Housing Discrimination in New Hampshire

by Jayme Simoes, President of Louis Karno & Company Communications and NHPHA Communications Committee Co-Chair

People who face housing discrimination often don’t know where to turn for help. They may have questions about whether their circumstances qualify as discrimination, or they may just wonder what options they have to remedy their problem. The NHLA Fair Housing Project was formed more than 20 years ago to serve as a resource for people’s fair housing questions and fight for victims of discrimination to get the remedies they deserve.

Fifty years ago, the federal government passed the Fair Housing Act to battle racial segregation in housing and promote integration and equal housing opportunities. In the years following, New Hampshire passed its own laws expanding upon these protections. Today, it’s illegal in New Hampshire for landlords to discriminate based on someone’s race, color, national origin, religion, sex, familial status, disability, age, sexual orientation, marital status, or gender identity. Fair housing protections for these classes also include when buying a home and securing a mortgage. 

Unfortunately, housing discrimination still persists today. A 2010 survey of people on the New Hampshire Housing Finance Authority’s waiting list for its Housing Choice Voucher Program for Section 8 housing found that a number of people reported discrimination in securing rentals. Here are some other findings:

●     People who had suffered domestic violence were much more likely to report having been denied rental housing, denied a mortgage, or evicted for both nonpayment of rent and other reasons.

●     People with a disability were much more likely to report having been denied rental housing, denied a mortgage, evicted for both nonpayment of rent and for other reasons.
●     Households with children were more likely than households without children to have been denied rental housing, denied a mortgage, and evicted for nonpayment of rent.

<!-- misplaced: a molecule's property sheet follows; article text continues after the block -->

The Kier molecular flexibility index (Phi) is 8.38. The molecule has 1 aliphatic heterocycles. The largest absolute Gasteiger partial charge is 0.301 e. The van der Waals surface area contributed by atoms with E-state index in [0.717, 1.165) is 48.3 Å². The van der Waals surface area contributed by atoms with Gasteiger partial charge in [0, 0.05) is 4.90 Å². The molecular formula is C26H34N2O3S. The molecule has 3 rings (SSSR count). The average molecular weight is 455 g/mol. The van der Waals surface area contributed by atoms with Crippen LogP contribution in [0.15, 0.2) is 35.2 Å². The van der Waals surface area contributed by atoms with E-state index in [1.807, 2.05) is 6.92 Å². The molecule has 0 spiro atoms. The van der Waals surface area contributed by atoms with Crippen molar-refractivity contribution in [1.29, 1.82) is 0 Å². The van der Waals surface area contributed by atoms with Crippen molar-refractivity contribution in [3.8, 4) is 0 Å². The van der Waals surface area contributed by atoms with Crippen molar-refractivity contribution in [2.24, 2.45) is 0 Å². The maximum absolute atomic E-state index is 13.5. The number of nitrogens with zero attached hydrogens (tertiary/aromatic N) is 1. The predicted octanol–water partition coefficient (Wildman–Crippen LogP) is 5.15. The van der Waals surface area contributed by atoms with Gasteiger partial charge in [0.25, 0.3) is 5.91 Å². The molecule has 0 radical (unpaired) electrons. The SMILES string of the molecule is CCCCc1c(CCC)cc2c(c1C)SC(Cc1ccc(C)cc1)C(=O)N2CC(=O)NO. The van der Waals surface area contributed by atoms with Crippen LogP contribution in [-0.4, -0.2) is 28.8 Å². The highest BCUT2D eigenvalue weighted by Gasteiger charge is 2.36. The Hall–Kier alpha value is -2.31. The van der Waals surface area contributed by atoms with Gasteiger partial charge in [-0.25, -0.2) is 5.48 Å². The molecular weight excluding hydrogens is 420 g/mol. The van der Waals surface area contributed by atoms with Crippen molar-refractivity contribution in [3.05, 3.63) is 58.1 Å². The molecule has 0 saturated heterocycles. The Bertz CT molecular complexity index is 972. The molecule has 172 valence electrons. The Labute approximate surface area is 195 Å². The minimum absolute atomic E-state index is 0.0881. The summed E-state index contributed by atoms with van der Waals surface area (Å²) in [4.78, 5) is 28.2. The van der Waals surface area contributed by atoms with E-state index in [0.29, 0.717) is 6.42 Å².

●     Race and ethnicity played a role in perceived discrimination, with most members of minority groups perceiving more discrimination than white people.

Through grant funding from the U.S. Department of Housing and Urban Development, the Fair Housing Project was created to evaluate complaints from New Hampshire residents who suspect they’ve been the victim of housing discrimination. The Fair Housing Project also provides representation when seeking remedies, whether it be making a reasonable modification within the rental property for a person with disabilities or securing a desired rental previously refused because the tenants have young children.

The Fair Housing Project understands that language can be a barrier, not just in seeking a place to live, but in finding assistance if you’ve been the victim of discrimination. To accommodate those who prefer another language, the Fair Housing Project will secure a qualified interpreter when meeting with you.

The Fair Housing Project also operates a Testing Program to identify unlawful housing discrimination as well as evaluate reported discrimination claims. Testing may be appropriate where someone suspects discrimination has occurred or conducted as a precaution in complexes where refusal to rent based on discriminatory practices has not been reported but may be occurring. Learn more at https://fairhousing-nh.org

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